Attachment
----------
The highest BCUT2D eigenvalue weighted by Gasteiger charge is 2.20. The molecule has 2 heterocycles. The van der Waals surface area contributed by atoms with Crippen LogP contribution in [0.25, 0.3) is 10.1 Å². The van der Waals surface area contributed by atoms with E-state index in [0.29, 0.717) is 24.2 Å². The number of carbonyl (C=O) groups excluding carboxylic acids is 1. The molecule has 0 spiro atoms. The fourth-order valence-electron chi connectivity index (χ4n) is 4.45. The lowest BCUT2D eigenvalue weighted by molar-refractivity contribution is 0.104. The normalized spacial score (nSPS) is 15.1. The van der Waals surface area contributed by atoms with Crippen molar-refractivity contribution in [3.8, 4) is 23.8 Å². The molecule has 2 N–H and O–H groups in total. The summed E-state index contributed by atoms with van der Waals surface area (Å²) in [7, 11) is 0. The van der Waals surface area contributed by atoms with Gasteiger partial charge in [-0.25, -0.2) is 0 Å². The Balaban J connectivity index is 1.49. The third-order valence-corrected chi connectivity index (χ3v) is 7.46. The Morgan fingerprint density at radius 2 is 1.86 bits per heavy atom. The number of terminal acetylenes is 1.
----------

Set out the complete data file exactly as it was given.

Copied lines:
The highest BCUT2D eigenvalue weighted by Gasteiger charge is 2.20. The molecule has 2 heterocycles. The van der Waals surface area contributed by atoms with Crippen LogP contribution in [0.25, 0.3) is 10.1 Å². The van der Waals surface area contributed by atoms with E-state index in [0.29, 0.717) is 24.2 Å². The number of carbonyl (C=O) groups excluding carboxylic acids is 1. The molecule has 0 spiro atoms. The fourth-order valence-electron chi connectivity index (χ4n) is 4.45. The lowest BCUT2D eigenvalue weighted by molar-refractivity contribution is 0.104. The normalized spacial score (nSPS) is 15.1. The van der Waals surface area contributed by atoms with Crippen molar-refractivity contribution in [3.8, 4) is 23.8 Å². The molecule has 2 N–H and O–H groups in total. The summed E-state index contributed by atoms with van der Waals surface area (Å²) in [7, 11) is 0. The van der Waals surface area contributed by atoms with Gasteiger partial charge in [-0.25, -0.2) is 0 Å². The Balaban J connectivity index is 1.49. The third-order valence-corrected chi connectivity index (χ3v) is 7.46. The Morgan fingerprint density at radius 2 is 1.86 bits per heavy atom. The number of terminal acetylenes is 1.